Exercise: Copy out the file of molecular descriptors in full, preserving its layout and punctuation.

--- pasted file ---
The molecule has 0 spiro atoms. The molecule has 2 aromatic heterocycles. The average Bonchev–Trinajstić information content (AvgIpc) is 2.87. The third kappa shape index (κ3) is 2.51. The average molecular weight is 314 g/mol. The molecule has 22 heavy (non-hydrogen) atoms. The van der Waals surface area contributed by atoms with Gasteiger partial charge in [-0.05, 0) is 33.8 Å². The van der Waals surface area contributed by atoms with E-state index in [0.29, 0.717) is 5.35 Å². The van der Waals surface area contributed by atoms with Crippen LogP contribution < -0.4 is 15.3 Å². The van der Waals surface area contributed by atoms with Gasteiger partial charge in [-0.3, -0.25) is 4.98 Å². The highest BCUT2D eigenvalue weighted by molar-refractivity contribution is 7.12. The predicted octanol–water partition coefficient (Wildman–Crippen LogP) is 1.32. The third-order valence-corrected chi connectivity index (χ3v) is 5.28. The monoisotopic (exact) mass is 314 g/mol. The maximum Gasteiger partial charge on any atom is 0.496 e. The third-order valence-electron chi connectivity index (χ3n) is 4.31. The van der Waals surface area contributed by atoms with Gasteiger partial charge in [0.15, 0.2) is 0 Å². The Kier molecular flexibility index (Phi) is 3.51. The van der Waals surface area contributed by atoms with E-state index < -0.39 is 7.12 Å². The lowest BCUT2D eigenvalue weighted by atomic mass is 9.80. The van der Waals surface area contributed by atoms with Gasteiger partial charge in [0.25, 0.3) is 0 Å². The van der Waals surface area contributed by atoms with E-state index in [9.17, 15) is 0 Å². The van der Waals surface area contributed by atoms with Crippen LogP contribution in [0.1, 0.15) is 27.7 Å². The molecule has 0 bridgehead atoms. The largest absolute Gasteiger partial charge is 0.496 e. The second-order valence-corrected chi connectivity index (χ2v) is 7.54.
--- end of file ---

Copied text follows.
The molecule has 0 spiro atoms. The molecule has 2 aromatic heterocycles. The average Bonchev–Trinajstić information content (AvgIpc) is 2.87. The third kappa shape index (κ3) is 2.51. The average molecular weight is 314 g/mol. The molecule has 22 heavy (non-hydrogen) atoms. The van der Waals surface area contributed by atoms with Gasteiger partial charge in [-0.05, 0) is 33.8 Å². The van der Waals surface area contributed by atoms with E-state index in [0.29, 0.717) is 5.35 Å². The van der Waals surface area contributed by atoms with Crippen LogP contribution < -0.4 is 15.3 Å². The van der Waals surface area contributed by atoms with Gasteiger partial charge in [-0.3, -0.25) is 4.98 Å². The highest BCUT2D eigenvalue weighted by molar-refractivity contribution is 7.12. The predicted octanol–water partition coefficient (Wildman–Crippen LogP) is 1.32. The third-order valence-corrected chi connectivity index (χ3v) is 5.28. The monoisotopic (exact) mass is 314 g/mol. The maximum Gasteiger partial charge on any atom is 0.496 e. The third-order valence-electron chi connectivity index (χ3n) is 4.31. The van der Waals surface area contributed by atoms with Gasteiger partial charge in [0.15, 0.2) is 0 Å². The Kier molecular flexibility index (Phi) is 3.51. The van der Waals surface area contributed by atoms with E-state index < -0.39 is 7.12 Å². The lowest BCUT2D eigenvalue weighted by atomic mass is 9.80. The van der Waals surface area contributed by atoms with Gasteiger partial charge in [0.25, 0.3) is 0 Å². The van der Waals surface area contributed by atoms with E-state index in [9.17, 15) is 0 Å². The van der Waals surface area contributed by atoms with Crippen LogP contribution in [0.1, 0.15) is 27.7 Å². The molecule has 0 bridgehead atoms. The largest absolute Gasteiger partial charge is 0.496 e. The second-order valence-corrected chi connectivity index (χ2v) is 7.54.